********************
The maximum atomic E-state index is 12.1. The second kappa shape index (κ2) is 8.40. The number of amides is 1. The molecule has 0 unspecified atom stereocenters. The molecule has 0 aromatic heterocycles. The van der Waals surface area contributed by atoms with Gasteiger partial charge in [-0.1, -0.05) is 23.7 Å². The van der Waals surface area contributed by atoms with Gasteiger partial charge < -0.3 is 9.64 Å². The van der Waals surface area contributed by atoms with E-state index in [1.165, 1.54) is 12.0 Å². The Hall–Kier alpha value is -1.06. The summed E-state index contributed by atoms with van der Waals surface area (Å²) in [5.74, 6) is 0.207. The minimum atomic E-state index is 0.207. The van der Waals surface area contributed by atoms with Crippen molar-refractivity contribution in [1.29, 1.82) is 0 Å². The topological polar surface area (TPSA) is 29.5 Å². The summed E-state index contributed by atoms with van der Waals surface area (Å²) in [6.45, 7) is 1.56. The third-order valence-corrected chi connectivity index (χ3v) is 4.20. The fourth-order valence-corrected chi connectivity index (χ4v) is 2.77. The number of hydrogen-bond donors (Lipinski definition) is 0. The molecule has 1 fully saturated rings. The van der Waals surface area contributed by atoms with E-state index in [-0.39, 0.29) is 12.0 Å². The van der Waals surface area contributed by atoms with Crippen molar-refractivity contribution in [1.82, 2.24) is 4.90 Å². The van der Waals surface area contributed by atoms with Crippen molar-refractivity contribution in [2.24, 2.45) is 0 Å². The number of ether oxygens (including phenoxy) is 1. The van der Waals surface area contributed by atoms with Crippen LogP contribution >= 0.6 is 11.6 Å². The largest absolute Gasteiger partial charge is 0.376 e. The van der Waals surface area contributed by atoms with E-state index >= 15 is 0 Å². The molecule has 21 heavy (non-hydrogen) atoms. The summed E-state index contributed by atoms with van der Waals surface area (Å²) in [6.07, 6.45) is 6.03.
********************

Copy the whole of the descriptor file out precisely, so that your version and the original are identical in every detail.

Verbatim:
The maximum atomic E-state index is 12.1. The second kappa shape index (κ2) is 8.40. The number of amides is 1. The molecule has 0 unspecified atom stereocenters. The molecule has 0 aromatic heterocycles. The van der Waals surface area contributed by atoms with Gasteiger partial charge in [-0.1, -0.05) is 23.7 Å². The van der Waals surface area contributed by atoms with Gasteiger partial charge < -0.3 is 9.64 Å². The van der Waals surface area contributed by atoms with E-state index in [1.165, 1.54) is 12.0 Å². The Hall–Kier alpha value is -1.06. The summed E-state index contributed by atoms with van der Waals surface area (Å²) in [5.74, 6) is 0.207. The minimum atomic E-state index is 0.207. The van der Waals surface area contributed by atoms with Crippen molar-refractivity contribution in [1.29, 1.82) is 0 Å². The topological polar surface area (TPSA) is 29.5 Å². The summed E-state index contributed by atoms with van der Waals surface area (Å²) in [6.45, 7) is 1.56. The third-order valence-corrected chi connectivity index (χ3v) is 4.20. The fourth-order valence-corrected chi connectivity index (χ4v) is 2.77. The number of hydrogen-bond donors (Lipinski definition) is 0. The molecule has 1 fully saturated rings. The van der Waals surface area contributed by atoms with E-state index in [-0.39, 0.29) is 12.0 Å². The van der Waals surface area contributed by atoms with Crippen molar-refractivity contribution in [1.82, 2.24) is 4.90 Å². The van der Waals surface area contributed by atoms with Crippen molar-refractivity contribution in [2.24, 2.45) is 0 Å². The number of ether oxygens (including phenoxy) is 1. The van der Waals surface area contributed by atoms with Crippen LogP contribution >= 0.6 is 11.6 Å². The largest absolute Gasteiger partial charge is 0.376 e. The van der Waals surface area contributed by atoms with E-state index >= 15 is 0 Å². The molecule has 21 heavy (non-hydrogen) atoms. The summed E-state index contributed by atoms with van der Waals surface area (Å²) in [6.07, 6.45) is 6.03.